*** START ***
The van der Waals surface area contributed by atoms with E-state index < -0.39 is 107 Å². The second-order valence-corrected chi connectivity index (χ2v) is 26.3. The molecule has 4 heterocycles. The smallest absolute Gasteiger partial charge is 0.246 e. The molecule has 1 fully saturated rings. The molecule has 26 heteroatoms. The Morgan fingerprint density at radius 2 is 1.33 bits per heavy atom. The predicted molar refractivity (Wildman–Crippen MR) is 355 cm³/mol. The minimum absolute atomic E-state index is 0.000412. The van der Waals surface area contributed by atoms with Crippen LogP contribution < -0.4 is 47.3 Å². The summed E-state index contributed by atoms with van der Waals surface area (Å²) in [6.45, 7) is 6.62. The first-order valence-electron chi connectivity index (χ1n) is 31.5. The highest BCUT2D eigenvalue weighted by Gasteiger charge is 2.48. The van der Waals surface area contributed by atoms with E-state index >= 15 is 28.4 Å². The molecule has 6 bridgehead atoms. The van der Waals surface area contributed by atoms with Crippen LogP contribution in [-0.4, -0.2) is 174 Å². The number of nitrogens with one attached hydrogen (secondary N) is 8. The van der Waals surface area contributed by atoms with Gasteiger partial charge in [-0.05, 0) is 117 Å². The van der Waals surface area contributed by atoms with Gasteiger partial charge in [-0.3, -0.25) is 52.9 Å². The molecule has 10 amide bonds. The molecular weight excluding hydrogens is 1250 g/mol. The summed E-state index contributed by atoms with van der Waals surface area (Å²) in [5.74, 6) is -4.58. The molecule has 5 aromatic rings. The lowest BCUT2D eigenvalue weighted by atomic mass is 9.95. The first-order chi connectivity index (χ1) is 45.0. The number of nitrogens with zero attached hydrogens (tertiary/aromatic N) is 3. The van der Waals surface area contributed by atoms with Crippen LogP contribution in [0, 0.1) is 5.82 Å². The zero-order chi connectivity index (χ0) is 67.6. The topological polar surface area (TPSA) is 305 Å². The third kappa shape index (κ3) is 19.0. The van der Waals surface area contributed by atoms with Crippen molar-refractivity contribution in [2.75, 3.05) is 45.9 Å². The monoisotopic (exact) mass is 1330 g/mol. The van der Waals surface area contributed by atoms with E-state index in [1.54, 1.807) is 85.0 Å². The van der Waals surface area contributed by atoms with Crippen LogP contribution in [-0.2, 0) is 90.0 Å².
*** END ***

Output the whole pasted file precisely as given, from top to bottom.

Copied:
The van der Waals surface area contributed by atoms with E-state index < -0.39 is 107 Å². The second-order valence-corrected chi connectivity index (χ2v) is 26.3. The molecule has 4 heterocycles. The smallest absolute Gasteiger partial charge is 0.246 e. The molecule has 1 fully saturated rings. The molecule has 26 heteroatoms. The Morgan fingerprint density at radius 2 is 1.33 bits per heavy atom. The predicted molar refractivity (Wildman–Crippen MR) is 355 cm³/mol. The minimum absolute atomic E-state index is 0.000412. The van der Waals surface area contributed by atoms with Crippen LogP contribution < -0.4 is 47.3 Å². The summed E-state index contributed by atoms with van der Waals surface area (Å²) in [6.45, 7) is 6.62. The first-order valence-electron chi connectivity index (χ1n) is 31.5. The highest BCUT2D eigenvalue weighted by Gasteiger charge is 2.48. The van der Waals surface area contributed by atoms with E-state index >= 15 is 28.4 Å². The molecule has 6 bridgehead atoms. The van der Waals surface area contributed by atoms with Crippen LogP contribution in [-0.4, -0.2) is 174 Å². The number of nitrogens with one attached hydrogen (secondary N) is 8. The van der Waals surface area contributed by atoms with Gasteiger partial charge in [-0.05, 0) is 117 Å². The van der Waals surface area contributed by atoms with Gasteiger partial charge in [-0.3, -0.25) is 52.9 Å². The molecule has 10 amide bonds. The molecular weight excluding hydrogens is 1250 g/mol. The summed E-state index contributed by atoms with van der Waals surface area (Å²) in [5.74, 6) is -4.58. The molecule has 5 aromatic rings. The lowest BCUT2D eigenvalue weighted by atomic mass is 9.95. The first-order chi connectivity index (χ1) is 45.0. The number of nitrogens with zero attached hydrogens (tertiary/aromatic N) is 3. The van der Waals surface area contributed by atoms with Crippen LogP contribution in [0, 0.1) is 5.82 Å². The zero-order chi connectivity index (χ0) is 67.6. The topological polar surface area (TPSA) is 305 Å². The third kappa shape index (κ3) is 19.0. The van der Waals surface area contributed by atoms with Crippen molar-refractivity contribution in [2.75, 3.05) is 45.9 Å². The monoisotopic (exact) mass is 1330 g/mol. The van der Waals surface area contributed by atoms with E-state index in [1.54, 1.807) is 85.0 Å². The van der Waals surface area contributed by atoms with Crippen LogP contribution in [-0.2, 0) is 90.0 Å².